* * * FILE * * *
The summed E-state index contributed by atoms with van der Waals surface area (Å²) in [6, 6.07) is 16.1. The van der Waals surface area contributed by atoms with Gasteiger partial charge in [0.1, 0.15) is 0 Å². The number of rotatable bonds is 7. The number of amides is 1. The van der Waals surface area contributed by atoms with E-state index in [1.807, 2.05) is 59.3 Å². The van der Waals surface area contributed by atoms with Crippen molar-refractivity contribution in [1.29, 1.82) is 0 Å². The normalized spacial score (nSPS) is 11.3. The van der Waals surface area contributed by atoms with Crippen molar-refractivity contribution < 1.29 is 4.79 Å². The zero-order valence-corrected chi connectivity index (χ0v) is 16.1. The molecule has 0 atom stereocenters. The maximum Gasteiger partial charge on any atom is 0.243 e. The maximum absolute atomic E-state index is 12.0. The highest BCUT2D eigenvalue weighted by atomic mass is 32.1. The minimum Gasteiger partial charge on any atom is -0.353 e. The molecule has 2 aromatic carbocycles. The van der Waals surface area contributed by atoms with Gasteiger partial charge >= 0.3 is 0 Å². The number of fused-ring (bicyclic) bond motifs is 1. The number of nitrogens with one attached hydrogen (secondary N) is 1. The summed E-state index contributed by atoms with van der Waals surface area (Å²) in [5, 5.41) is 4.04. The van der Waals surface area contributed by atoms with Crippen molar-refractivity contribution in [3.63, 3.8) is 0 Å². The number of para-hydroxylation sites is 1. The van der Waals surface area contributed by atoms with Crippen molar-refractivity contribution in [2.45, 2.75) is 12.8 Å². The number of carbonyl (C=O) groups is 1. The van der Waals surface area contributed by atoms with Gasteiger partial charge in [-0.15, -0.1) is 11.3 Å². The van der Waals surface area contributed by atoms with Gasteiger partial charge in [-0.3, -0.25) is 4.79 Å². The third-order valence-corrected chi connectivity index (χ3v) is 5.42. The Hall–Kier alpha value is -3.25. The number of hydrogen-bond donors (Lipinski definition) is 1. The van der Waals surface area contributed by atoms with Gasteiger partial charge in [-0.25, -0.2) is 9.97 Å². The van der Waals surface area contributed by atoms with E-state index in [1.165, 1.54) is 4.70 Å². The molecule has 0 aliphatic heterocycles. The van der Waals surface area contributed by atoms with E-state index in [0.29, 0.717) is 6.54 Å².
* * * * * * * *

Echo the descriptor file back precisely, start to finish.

The summed E-state index contributed by atoms with van der Waals surface area (Å²) in [6, 6.07) is 16.1. The van der Waals surface area contributed by atoms with Gasteiger partial charge in [0.1, 0.15) is 0 Å². The number of rotatable bonds is 7. The number of amides is 1. The van der Waals surface area contributed by atoms with E-state index in [1.807, 2.05) is 59.3 Å². The van der Waals surface area contributed by atoms with Crippen molar-refractivity contribution in [1.29, 1.82) is 0 Å². The normalized spacial score (nSPS) is 11.3. The van der Waals surface area contributed by atoms with Crippen molar-refractivity contribution < 1.29 is 4.79 Å². The zero-order valence-corrected chi connectivity index (χ0v) is 16.1. The molecule has 0 atom stereocenters. The maximum Gasteiger partial charge on any atom is 0.243 e. The maximum absolute atomic E-state index is 12.0. The highest BCUT2D eigenvalue weighted by atomic mass is 32.1. The minimum Gasteiger partial charge on any atom is -0.353 e. The molecule has 2 aromatic carbocycles. The van der Waals surface area contributed by atoms with Gasteiger partial charge >= 0.3 is 0 Å². The number of fused-ring (bicyclic) bond motifs is 1. The number of nitrogens with one attached hydrogen (secondary N) is 1. The summed E-state index contributed by atoms with van der Waals surface area (Å²) in [5, 5.41) is 4.04. The van der Waals surface area contributed by atoms with Crippen molar-refractivity contribution in [3.63, 3.8) is 0 Å². The number of para-hydroxylation sites is 1. The van der Waals surface area contributed by atoms with Crippen molar-refractivity contribution in [2.45, 2.75) is 12.8 Å². The number of carbonyl (C=O) groups is 1. The van der Waals surface area contributed by atoms with Gasteiger partial charge in [-0.15, -0.1) is 11.3 Å². The van der Waals surface area contributed by atoms with Gasteiger partial charge in [-0.3, -0.25) is 4.79 Å². The third-order valence-corrected chi connectivity index (χ3v) is 5.42. The Hall–Kier alpha value is -3.25. The number of hydrogen-bond donors (Lipinski definition) is 1. The van der Waals surface area contributed by atoms with Gasteiger partial charge in [-0.25, -0.2) is 9.97 Å². The van der Waals surface area contributed by atoms with E-state index in [1.165, 1.54) is 4.70 Å². The molecule has 0 aliphatic heterocycles. The van der Waals surface area contributed by atoms with E-state index in [0.29, 0.717) is 6.54 Å².